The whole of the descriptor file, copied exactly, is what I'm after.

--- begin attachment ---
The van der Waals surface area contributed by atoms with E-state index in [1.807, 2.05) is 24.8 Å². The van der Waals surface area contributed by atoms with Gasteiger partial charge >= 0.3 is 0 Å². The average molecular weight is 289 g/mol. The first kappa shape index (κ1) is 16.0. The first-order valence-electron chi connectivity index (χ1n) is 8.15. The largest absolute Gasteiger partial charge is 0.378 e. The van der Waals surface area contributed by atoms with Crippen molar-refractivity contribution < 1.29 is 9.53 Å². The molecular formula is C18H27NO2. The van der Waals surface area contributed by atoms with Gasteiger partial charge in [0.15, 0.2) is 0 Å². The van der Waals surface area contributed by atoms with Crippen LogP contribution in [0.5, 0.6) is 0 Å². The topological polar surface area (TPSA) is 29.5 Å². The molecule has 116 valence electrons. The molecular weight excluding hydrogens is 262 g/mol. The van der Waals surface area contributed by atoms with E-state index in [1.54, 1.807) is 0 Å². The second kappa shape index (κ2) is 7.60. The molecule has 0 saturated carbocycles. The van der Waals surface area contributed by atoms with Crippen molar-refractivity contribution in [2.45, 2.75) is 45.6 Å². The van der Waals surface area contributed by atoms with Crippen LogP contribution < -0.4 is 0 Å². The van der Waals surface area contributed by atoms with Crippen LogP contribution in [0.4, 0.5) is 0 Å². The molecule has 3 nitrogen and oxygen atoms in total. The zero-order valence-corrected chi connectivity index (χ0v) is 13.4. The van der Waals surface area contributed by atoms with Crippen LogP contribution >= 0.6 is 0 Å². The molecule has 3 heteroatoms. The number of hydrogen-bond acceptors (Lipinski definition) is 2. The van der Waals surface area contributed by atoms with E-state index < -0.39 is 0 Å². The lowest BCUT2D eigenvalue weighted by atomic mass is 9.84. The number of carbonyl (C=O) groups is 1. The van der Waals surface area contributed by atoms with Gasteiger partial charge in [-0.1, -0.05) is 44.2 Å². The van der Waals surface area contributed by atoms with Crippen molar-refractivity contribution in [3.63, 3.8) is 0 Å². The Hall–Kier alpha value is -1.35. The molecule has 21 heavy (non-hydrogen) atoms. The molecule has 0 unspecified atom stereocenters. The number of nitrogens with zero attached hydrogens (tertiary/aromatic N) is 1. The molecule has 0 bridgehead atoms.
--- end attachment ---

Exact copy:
The van der Waals surface area contributed by atoms with E-state index in [1.807, 2.05) is 24.8 Å². The van der Waals surface area contributed by atoms with Gasteiger partial charge >= 0.3 is 0 Å². The average molecular weight is 289 g/mol. The first kappa shape index (κ1) is 16.0. The first-order valence-electron chi connectivity index (χ1n) is 8.15. The largest absolute Gasteiger partial charge is 0.378 e. The van der Waals surface area contributed by atoms with Crippen molar-refractivity contribution < 1.29 is 9.53 Å². The molecular formula is C18H27NO2. The van der Waals surface area contributed by atoms with Gasteiger partial charge in [0.15, 0.2) is 0 Å². The van der Waals surface area contributed by atoms with Crippen LogP contribution in [0.5, 0.6) is 0 Å². The topological polar surface area (TPSA) is 29.5 Å². The molecule has 116 valence electrons. The molecular weight excluding hydrogens is 262 g/mol. The van der Waals surface area contributed by atoms with E-state index in [1.54, 1.807) is 0 Å². The second kappa shape index (κ2) is 7.60. The molecule has 0 saturated carbocycles. The van der Waals surface area contributed by atoms with Crippen molar-refractivity contribution in [2.45, 2.75) is 45.6 Å². The van der Waals surface area contributed by atoms with Crippen LogP contribution < -0.4 is 0 Å². The van der Waals surface area contributed by atoms with Crippen LogP contribution in [0.4, 0.5) is 0 Å². The molecule has 3 nitrogen and oxygen atoms in total. The zero-order valence-corrected chi connectivity index (χ0v) is 13.4. The van der Waals surface area contributed by atoms with Crippen LogP contribution >= 0.6 is 0 Å². The molecule has 3 heteroatoms. The number of hydrogen-bond acceptors (Lipinski definition) is 2. The van der Waals surface area contributed by atoms with E-state index < -0.39 is 0 Å². The lowest BCUT2D eigenvalue weighted by atomic mass is 9.84. The number of carbonyl (C=O) groups is 1. The van der Waals surface area contributed by atoms with Gasteiger partial charge in [-0.1, -0.05) is 44.2 Å². The van der Waals surface area contributed by atoms with Crippen molar-refractivity contribution in [3.63, 3.8) is 0 Å². The Hall–Kier alpha value is -1.35. The molecule has 21 heavy (non-hydrogen) atoms. The molecule has 0 unspecified atom stereocenters. The number of nitrogens with zero attached hydrogens (tertiary/aromatic N) is 1. The molecule has 0 bridgehead atoms.